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From International Standard Bible Encyclopedia

Benjamin benʹ-jə-min [Heb binyāmîn—‘son of the right hand’].

The youngest of Jacob’s sons, the only one to be born in Palestine; and the tribe named for him. According to tradition, his mother Rachel died in giving him birth (Gen. 35:16–20), and the name Ben-oni, “son of my sorrow” (Gen. 35:18), was given by the dying Rachel; Jacob, however, named him Benjamin.

Benjamin, Ephraim, and Manasseh formed a special group among the tribes, all of them being sons of Rachel. Some scholars believe that as “sons of Rachel” these tribes were goatherds at the time of their wanderings, since the name Rachel in Hebrew means “young goat,” and that the other tribes were cattle breeders inasmuch as they were related to Leah (“cow” in Akkadian; “wild cow” in Arabic). The tribes descendant from Rachel finally settled in Canaan in an uninterrupted stretch of country. As the territory of Benjamin lay S of that of Manasseh and Ephraim, i.e., to the right of them, some scholars have believed that their name was given them after their settlement. The tradition of Benjamin having been born in Palestine may mean, according to some scholars, that this tribe had already settled there before the coming to Canaan of Jacob and his sons.

At the time of the Exodus the number of men of war in the tribe is given as 35,400; at the time of the second census as 45,600 (Nu. 1:37; 26:41); their place was with the standard of the camp of Ephraim, W of the tabernacle; their leader was Abidan son of Gideoni (Nu. 2:22). Benjamin was represented among the spies by Palti son of Raphu (Nu. 13:9). At the time of the division of the land the leader of Benjamin was Elidad son of Chislon (34:21).

The tribe of Benjamin settled between Ephraim to the north and Judah to the south. To the west their neighbor was the tribe of Dan (Josh. 18:11).

The northern border started from the Jordan over against Jericho, then continued to the west toward Bethaven, the northern part of the Wilderness of Judah. From there it turned NW to Bethel, then to Ataroth-addar and W to the neighborhood of Beth-horon. The western border crossed the town of Kiriath-jearim and then turned east. The southern border crossed the waters of Nephtoah and then ran S of Jerusalem through Beth-hoglah and joined the river Jordan again near its mouth (Jgs. 18:11–20).

The eastern parts of the territory of Benjamin were seized by force at the beginning of the Israelite conquest of Canaan. But most of their territory was acquired through the treaty between the Israelites and the four Hivite cities (Josh. 9:7). This situation is reflected in the list of Benjaminite cities (18:21–28), which is divided into two groups of a dozen cities each. The first group, the conquered area, consists of the cities of the southern Jordan Valley E of the watershed; the second group of cities, which came to them through the treaty, lay W of the watershed.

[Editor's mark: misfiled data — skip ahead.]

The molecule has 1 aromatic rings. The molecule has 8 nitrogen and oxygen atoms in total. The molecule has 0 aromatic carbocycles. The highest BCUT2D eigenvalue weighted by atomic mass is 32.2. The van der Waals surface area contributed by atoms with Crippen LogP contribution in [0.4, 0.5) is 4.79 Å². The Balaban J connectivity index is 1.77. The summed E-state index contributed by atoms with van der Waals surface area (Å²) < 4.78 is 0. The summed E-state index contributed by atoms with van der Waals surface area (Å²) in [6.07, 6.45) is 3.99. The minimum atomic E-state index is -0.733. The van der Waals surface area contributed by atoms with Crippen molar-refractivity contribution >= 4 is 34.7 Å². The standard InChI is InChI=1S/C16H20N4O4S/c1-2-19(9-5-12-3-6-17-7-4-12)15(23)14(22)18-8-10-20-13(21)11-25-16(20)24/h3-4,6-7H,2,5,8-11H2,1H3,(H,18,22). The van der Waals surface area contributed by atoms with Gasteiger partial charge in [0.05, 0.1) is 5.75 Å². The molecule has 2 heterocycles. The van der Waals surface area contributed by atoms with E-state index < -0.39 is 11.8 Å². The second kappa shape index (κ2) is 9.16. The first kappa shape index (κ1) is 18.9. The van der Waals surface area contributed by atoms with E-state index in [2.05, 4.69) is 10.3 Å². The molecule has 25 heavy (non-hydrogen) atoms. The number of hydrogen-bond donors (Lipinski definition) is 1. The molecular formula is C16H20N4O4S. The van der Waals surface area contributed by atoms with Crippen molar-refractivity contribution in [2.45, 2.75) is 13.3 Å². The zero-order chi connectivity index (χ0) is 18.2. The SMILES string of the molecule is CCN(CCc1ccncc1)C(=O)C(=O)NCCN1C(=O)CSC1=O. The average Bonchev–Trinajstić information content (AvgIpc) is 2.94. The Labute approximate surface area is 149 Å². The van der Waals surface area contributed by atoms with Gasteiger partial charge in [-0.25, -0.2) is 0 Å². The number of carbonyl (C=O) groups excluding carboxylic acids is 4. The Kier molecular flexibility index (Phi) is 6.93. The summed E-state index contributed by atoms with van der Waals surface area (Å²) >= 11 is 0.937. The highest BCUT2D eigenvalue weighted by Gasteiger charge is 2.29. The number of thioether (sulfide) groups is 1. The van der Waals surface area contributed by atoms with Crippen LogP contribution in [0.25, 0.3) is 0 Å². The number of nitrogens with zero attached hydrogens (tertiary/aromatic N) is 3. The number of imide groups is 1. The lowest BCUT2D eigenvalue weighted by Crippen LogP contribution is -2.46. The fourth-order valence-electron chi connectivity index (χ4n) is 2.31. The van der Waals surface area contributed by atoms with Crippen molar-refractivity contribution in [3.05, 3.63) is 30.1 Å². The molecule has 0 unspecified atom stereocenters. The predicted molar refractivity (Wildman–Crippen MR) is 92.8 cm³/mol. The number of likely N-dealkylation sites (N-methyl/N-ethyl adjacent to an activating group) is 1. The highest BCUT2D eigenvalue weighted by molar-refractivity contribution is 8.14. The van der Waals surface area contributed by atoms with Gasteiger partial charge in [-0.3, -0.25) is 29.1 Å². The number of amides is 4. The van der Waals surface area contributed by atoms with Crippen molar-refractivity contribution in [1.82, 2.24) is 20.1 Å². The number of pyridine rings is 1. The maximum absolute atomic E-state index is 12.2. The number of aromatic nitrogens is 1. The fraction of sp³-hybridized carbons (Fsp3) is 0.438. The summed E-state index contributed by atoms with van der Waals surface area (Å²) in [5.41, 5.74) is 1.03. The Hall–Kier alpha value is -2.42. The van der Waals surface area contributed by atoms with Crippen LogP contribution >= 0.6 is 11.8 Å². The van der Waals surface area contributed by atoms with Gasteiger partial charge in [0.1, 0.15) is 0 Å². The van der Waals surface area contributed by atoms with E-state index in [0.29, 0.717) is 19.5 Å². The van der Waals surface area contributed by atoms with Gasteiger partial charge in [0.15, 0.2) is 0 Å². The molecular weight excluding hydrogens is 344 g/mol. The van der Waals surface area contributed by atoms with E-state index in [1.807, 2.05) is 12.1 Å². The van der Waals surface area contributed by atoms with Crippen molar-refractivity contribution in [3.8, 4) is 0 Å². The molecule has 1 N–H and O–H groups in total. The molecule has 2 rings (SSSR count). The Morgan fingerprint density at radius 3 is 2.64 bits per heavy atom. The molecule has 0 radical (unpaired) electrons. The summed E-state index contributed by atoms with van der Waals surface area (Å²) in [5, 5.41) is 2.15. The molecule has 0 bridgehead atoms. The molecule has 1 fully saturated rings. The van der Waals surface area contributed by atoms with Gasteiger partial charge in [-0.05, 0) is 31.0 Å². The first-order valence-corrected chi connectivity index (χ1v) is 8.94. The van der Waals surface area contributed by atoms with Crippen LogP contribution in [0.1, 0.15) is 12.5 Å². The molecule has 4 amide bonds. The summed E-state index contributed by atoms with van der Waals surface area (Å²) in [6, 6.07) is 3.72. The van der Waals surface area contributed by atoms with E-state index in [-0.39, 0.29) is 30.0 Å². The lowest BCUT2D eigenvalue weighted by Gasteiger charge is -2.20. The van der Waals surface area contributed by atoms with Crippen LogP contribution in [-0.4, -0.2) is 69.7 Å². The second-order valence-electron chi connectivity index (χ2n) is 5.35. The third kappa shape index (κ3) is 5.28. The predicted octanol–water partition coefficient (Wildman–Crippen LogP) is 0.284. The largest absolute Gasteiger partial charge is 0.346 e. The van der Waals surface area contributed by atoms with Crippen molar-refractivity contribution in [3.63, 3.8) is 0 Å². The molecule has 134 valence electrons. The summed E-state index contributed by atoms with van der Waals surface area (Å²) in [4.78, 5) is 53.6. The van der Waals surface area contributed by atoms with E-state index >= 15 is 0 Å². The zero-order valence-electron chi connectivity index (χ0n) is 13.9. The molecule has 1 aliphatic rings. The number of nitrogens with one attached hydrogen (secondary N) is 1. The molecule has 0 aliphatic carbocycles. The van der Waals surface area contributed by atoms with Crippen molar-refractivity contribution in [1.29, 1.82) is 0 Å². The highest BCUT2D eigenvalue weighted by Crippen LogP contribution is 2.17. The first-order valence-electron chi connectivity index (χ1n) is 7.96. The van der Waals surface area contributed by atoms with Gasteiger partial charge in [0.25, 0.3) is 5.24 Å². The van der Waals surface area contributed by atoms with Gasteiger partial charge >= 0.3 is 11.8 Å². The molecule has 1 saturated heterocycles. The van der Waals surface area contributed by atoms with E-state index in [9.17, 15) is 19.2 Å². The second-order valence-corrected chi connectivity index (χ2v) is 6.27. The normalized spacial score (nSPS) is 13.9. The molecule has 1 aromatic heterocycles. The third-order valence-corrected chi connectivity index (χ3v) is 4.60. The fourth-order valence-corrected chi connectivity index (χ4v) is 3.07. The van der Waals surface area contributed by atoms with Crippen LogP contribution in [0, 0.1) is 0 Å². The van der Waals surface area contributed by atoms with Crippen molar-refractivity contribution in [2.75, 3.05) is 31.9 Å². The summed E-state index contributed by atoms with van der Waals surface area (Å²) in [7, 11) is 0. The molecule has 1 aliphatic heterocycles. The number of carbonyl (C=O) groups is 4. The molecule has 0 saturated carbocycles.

The first of the judges that emerged in Israel after the conquest was Ehud of the tribe of Benjamin, who fought the Moabites. If we trace in the genealogical lists the names that reflect place names, it appears that during this period Benjamin expanded northward and southward, and later also to the west when the tribe of Dan left its previous territory. The Benjaminites were men of war and famous slingers (Gen. 49:27; Jgs. 3:15; 1 Ch. 8:40; 12:2). The story told in Jgs. 19–21 presents many difficulties that cannot be discussed here. The atrocity committed by the Benjaminites and the terrible punishment they suffered for it illustrate certain features of life in those lawless times when there was no king in Israel. The refusal of the men of Jabesh-Gilead (of the tribe of Manasseh) to take part in the battle of requital against Benjamin provides the background for the special relationship between the Benjaminites and the inhabitants of that city. It explains why Saul and the Benjaminites came to their aid when Jabesh-Gilead was attacked by the Ammonites (1 S. 11:1–3).

Benjamin was also the first tribe to oppose the Philistines. From among the Benjaminites arose the first king, Saul. After his death David a Judahite, became king. David did not easily win the loyalty of the Benjaminites; and one of them, Shimei son of Gera, a descendant of Saul, took part in Absalom’s rebellion (2 S. 16:5). Sheba son of Bichri led the revolt against David after the quelling of Absalom’s rebellion (2 S. 21:1f). Owing to David’s peaceful policy, however, the Benjaminites finally joined him and remained loyal to his son Solomon even after the division of the kingdom. From that time the history of the tribe is the history of the kingdom of Judah.

Other Benjaminites of distinction were the prophet Jeremiah (1:1), Esther and Mordecai (Est. 2:5), and the Apostle Paul (Rom. 11:1; Phil. 3:5).

W. Ewing
A. A. Saarisalo